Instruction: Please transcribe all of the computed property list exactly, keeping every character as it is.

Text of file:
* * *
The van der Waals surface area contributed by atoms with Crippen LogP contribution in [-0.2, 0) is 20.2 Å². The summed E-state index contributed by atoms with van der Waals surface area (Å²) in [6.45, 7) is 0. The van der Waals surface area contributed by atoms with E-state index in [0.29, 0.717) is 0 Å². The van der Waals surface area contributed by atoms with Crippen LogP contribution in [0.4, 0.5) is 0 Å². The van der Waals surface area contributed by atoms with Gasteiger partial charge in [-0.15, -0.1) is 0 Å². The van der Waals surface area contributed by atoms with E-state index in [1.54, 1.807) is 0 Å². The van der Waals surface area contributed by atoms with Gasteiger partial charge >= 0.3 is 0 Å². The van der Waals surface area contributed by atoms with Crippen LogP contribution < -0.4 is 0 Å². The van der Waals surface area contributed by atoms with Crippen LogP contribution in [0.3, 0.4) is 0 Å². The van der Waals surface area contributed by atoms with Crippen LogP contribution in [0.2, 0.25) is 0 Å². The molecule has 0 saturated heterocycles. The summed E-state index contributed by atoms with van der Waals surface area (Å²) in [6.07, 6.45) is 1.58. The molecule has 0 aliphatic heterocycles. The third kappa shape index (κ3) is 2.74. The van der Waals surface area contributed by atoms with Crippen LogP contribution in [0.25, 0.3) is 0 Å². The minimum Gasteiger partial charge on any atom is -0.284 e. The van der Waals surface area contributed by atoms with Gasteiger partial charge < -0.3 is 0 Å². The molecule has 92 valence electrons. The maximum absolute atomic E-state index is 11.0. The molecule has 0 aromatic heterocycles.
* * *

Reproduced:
The van der Waals surface area contributed by atoms with Crippen LogP contribution in [-0.2, 0) is 20.2 Å². The summed E-state index contributed by atoms with van der Waals surface area (Å²) in [6.45, 7) is 0. The van der Waals surface area contributed by atoms with E-state index in [0.29, 0.717) is 0 Å². The van der Waals surface area contributed by atoms with Crippen LogP contribution in [0.4, 0.5) is 0 Å². The van der Waals surface area contributed by atoms with Gasteiger partial charge in [-0.15, -0.1) is 0 Å². The van der Waals surface area contributed by atoms with E-state index in [1.54, 1.807) is 0 Å². The van der Waals surface area contributed by atoms with Gasteiger partial charge >= 0.3 is 0 Å². The van der Waals surface area contributed by atoms with Crippen LogP contribution < -0.4 is 0 Å². The van der Waals surface area contributed by atoms with Crippen LogP contribution in [0.3, 0.4) is 0 Å². The van der Waals surface area contributed by atoms with Crippen LogP contribution in [0.2, 0.25) is 0 Å². The molecule has 0 saturated heterocycles. The summed E-state index contributed by atoms with van der Waals surface area (Å²) in [6.07, 6.45) is 1.58. The molecule has 0 aliphatic heterocycles. The third kappa shape index (κ3) is 2.74. The van der Waals surface area contributed by atoms with Crippen LogP contribution in [0.25, 0.3) is 0 Å². The minimum Gasteiger partial charge on any atom is -0.284 e. The van der Waals surface area contributed by atoms with Gasteiger partial charge < -0.3 is 0 Å². The molecule has 92 valence electrons. The maximum absolute atomic E-state index is 11.0. The molecule has 0 aromatic heterocycles.